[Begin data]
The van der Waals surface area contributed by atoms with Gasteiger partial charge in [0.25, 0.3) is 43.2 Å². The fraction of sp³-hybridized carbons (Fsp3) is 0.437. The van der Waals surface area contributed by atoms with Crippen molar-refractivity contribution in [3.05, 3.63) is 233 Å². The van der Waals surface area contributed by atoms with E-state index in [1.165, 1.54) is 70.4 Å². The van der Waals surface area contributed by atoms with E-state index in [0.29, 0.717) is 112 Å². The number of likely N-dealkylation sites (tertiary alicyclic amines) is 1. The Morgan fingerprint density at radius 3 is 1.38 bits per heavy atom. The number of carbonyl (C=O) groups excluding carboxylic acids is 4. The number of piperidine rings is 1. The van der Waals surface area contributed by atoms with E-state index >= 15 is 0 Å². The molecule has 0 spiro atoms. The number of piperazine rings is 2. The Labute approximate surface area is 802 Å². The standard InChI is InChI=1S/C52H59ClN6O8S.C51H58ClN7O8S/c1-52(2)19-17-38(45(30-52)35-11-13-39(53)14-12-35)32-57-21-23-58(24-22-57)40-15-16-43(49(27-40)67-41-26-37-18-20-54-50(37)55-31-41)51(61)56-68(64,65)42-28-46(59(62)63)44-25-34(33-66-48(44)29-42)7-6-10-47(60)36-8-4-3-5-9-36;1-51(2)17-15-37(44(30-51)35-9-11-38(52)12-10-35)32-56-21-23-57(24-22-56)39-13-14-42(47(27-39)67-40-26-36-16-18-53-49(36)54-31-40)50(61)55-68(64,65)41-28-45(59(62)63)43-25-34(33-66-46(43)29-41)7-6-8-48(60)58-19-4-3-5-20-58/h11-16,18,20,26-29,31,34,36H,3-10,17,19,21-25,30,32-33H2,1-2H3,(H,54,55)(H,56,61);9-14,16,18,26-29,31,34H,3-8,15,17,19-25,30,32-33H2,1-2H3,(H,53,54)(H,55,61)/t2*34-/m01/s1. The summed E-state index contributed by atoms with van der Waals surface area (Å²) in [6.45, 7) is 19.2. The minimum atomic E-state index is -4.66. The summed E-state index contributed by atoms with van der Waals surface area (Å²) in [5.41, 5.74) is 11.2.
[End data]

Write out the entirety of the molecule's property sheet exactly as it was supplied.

The van der Waals surface area contributed by atoms with Gasteiger partial charge in [0.25, 0.3) is 43.2 Å². The fraction of sp³-hybridized carbons (Fsp3) is 0.437. The van der Waals surface area contributed by atoms with Crippen molar-refractivity contribution in [3.05, 3.63) is 233 Å². The van der Waals surface area contributed by atoms with E-state index in [1.165, 1.54) is 70.4 Å². The van der Waals surface area contributed by atoms with E-state index in [0.29, 0.717) is 112 Å². The number of likely N-dealkylation sites (tertiary alicyclic amines) is 1. The Morgan fingerprint density at radius 3 is 1.38 bits per heavy atom. The number of carbonyl (C=O) groups excluding carboxylic acids is 4. The number of piperidine rings is 1. The van der Waals surface area contributed by atoms with E-state index >= 15 is 0 Å². The molecule has 0 spiro atoms. The number of piperazine rings is 2. The Labute approximate surface area is 802 Å². The standard InChI is InChI=1S/C52H59ClN6O8S.C51H58ClN7O8S/c1-52(2)19-17-38(45(30-52)35-11-13-39(53)14-12-35)32-57-21-23-58(24-22-57)40-15-16-43(49(27-40)67-41-26-37-18-20-54-50(37)55-31-41)51(61)56-68(64,65)42-28-46(59(62)63)44-25-34(33-66-48(44)29-42)7-6-10-47(60)36-8-4-3-5-9-36;1-51(2)17-15-37(44(30-51)35-9-11-38(52)12-10-35)32-56-21-23-57(24-22-56)39-13-14-42(47(27-39)67-40-26-36-16-18-53-49(36)54-31-40)50(61)55-68(64,65)41-28-45(59(62)63)43-25-34(33-66-46(43)29-41)7-6-8-48(60)58-19-4-3-5-20-58/h11-16,18,20,26-29,31,34,36H,3-10,17,19,21-25,30,32-33H2,1-2H3,(H,54,55)(H,56,61);9-14,16,18,26-29,31,34H,3-8,15,17,19-25,30,32-33H2,1-2H3,(H,53,54)(H,55,61)/t2*34-/m01/s1. The summed E-state index contributed by atoms with van der Waals surface area (Å²) in [6.45, 7) is 19.2. The minimum atomic E-state index is -4.66. The summed E-state index contributed by atoms with van der Waals surface area (Å²) in [5.41, 5.74) is 11.2.